Commissioner Chaney brays to the Mississippi Press defending his State Farm rate hike

I had to laugh when I saw our feckless Insurance Commissioner Mike Chaney tap dancing his way around Harlan Kirgan at the Mississippi Press defending the latest rate up his office has given State Farm. The story also gives me a chance to weave in some other news and perhaps show case the intellectually bankrupt ideas regarding free markets espoused by our big insurance lovin’ Commish. Let’s begin with the piece that appeared Wednesday in the Mississippi Press:

Mississippi Insurance Commissioner Mike Chaney said he was not happy about granting a 19.5 percent homeowners rate increase to State Farm, but he had little choice.

“Would you want me to have 26,000 policies canceled on the Gulf Coast with nobody to write coverage for those 26,000 people?” Chaney asked.

He announced on Nov. 30 that he had approved the rate increase for State Farm Fire and Casualty Co. on homeowners insurance in Jackson, Harrison and Hancock counties.

In a statement, Chaney said the rate increase balanced the need for “affordable rates and sustainable premiums in face of rising costs to companies.”

Rising costs to the companies? Only in Mr Chaney’s world as Jim Brown explained yesterday in his column:

Hurricane season just ended with no storm activity. Cost of insurance is dropping all over the gulf south. Florida’s average property insurance rate dropped, according to Governor Charlie Crist, by 16%.

We’ve had 4 straight Hurricane seasons with little activity outside of Ike and Gustav in 2008 yet Mr Chaney claims their costs are climbing. He is right that costs are climbing in Mississippi mainly because he keeps granting his buddies in Bloomington and Northbrook large rate ups. But it gets more clownish from here as our Commish is an unabashed advocate of free markets. Classic economics says that when a market void is present it will be filled by new entrants to the marketplace. That is exactly what happened in Florida when State Farm threatened to leave as new entrants to the insurance market there snapped up escapees from the Farm as quick as they could cancel. Evidently Mr Chaney does not believe Mississippi has a viable insurance market as we continue with the Mississippi Press story:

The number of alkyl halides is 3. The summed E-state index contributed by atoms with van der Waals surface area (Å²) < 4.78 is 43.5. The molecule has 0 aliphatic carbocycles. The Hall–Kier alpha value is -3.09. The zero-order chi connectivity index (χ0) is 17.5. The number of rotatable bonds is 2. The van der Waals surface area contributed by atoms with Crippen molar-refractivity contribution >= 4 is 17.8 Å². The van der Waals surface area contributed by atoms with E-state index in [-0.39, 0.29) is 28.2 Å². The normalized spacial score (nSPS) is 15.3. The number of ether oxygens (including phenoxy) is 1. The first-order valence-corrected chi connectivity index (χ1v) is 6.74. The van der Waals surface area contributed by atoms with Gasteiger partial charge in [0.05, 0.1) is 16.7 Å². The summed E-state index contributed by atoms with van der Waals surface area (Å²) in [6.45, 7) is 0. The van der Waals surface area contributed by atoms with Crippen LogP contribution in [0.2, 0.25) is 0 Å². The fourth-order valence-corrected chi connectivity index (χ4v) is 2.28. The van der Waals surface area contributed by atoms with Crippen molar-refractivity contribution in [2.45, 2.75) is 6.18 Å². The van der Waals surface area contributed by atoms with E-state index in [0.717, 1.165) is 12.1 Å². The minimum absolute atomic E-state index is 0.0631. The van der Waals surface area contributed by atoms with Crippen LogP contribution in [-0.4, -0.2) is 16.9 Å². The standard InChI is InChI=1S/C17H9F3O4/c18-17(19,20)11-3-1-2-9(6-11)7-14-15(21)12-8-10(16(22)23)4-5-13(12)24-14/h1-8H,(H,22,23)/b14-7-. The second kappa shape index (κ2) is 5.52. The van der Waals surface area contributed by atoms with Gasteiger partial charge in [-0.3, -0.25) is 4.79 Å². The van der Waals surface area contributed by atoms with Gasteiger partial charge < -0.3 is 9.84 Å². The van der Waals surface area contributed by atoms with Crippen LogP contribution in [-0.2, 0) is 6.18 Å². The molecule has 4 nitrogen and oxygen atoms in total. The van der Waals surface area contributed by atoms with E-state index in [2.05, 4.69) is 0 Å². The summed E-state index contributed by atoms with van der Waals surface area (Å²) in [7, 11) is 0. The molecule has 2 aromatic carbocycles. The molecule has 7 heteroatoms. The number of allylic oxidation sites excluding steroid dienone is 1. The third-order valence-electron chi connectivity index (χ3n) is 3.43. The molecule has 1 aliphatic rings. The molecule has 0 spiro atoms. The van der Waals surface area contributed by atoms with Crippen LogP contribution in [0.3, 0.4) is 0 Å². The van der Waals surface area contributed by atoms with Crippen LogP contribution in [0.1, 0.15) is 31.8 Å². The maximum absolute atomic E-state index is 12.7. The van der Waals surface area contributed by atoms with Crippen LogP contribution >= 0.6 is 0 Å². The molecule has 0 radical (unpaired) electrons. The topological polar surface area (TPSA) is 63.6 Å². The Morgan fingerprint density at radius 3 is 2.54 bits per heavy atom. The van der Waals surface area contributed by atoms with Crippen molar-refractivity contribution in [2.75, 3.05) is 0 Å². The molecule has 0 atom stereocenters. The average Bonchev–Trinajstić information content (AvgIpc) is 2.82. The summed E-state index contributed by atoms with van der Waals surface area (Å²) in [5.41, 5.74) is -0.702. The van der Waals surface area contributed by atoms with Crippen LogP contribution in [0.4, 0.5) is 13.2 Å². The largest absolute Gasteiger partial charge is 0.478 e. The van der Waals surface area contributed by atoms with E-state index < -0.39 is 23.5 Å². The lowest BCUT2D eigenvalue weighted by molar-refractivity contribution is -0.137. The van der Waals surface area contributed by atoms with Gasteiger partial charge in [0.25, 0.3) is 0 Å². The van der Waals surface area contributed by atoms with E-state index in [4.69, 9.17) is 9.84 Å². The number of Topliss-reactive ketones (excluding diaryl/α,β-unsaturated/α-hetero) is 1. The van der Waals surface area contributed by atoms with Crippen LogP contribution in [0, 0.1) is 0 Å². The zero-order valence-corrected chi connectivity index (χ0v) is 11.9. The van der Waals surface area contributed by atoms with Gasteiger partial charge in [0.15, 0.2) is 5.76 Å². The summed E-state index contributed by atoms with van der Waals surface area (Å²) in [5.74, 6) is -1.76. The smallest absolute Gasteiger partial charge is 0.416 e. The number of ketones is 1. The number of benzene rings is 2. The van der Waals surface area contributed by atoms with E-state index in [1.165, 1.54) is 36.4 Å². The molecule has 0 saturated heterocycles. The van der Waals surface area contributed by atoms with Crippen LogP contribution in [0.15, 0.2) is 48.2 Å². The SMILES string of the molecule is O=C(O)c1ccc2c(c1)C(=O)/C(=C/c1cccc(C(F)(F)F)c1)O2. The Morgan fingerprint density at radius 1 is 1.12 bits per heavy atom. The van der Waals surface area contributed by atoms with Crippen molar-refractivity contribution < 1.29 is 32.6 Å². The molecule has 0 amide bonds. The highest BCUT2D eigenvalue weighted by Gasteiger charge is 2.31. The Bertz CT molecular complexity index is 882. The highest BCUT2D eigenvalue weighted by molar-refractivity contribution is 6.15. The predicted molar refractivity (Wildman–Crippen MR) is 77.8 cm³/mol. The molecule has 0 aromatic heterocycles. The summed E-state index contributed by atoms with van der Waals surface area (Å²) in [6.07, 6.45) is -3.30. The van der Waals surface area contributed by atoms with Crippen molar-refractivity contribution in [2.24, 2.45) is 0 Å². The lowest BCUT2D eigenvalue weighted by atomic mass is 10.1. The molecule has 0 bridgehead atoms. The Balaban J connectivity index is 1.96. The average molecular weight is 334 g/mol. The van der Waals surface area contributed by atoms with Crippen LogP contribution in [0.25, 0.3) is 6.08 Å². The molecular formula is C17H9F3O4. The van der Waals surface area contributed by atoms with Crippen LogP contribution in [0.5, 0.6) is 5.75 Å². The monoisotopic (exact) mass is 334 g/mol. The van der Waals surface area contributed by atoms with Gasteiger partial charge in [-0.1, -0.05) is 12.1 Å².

“It’s basically an issue of trying to balance the ball and tap dance on the razor blade,” said Chaney. “People want to say, ‘kick them out,’ but you’d better think about 26,000 people having no coverage.”

After the rate increase, which takes effect in January, a State Farm spokesman said the company plans to drop wind insurance from as many as 1,800 policies.

Allstate Corp. has a request for a 65 percent rate increase on homeowners policies pending, but Chaney said, “You can rest assured that is not going to be approved.”

Allstate’s request cites reinsurance costs and lower investment income among other factors, he said.

“I’m just not going to let them do it,” he said. “It is just that simple.”

Chaney sang the same ol’ lying song with State Farm that he now sings with Allstate. Of course he is going to grant Allstate a big, fat rate increase. I think only Dave Vincent at WLOX is the only person on the coast gullible enough to believe the commish this time as we continue:

Chaney said a public hearing on the Allstate request may be held in January.

And I’ll note Chaney promised to hold rate hearings for State Farm down here on the coast but that must have only been a personal opinion, kinda like that broken campaign promise to work to make his office appointed that later became just a personal opinion. as we continue his jackassery.

There are no easy solutions for property insurance on the coast, Chaney said.

“Property insurance on the coast will always be a struggle for me for the next several years until we can figure out a way to get it available and affordable,” he said. “It is an issue I take very seriously because it affects economic recovery on the coast.”

Chaney said insurance commissioners are discussing remedies to the rising cost of insurance.

“We are working together,” he said.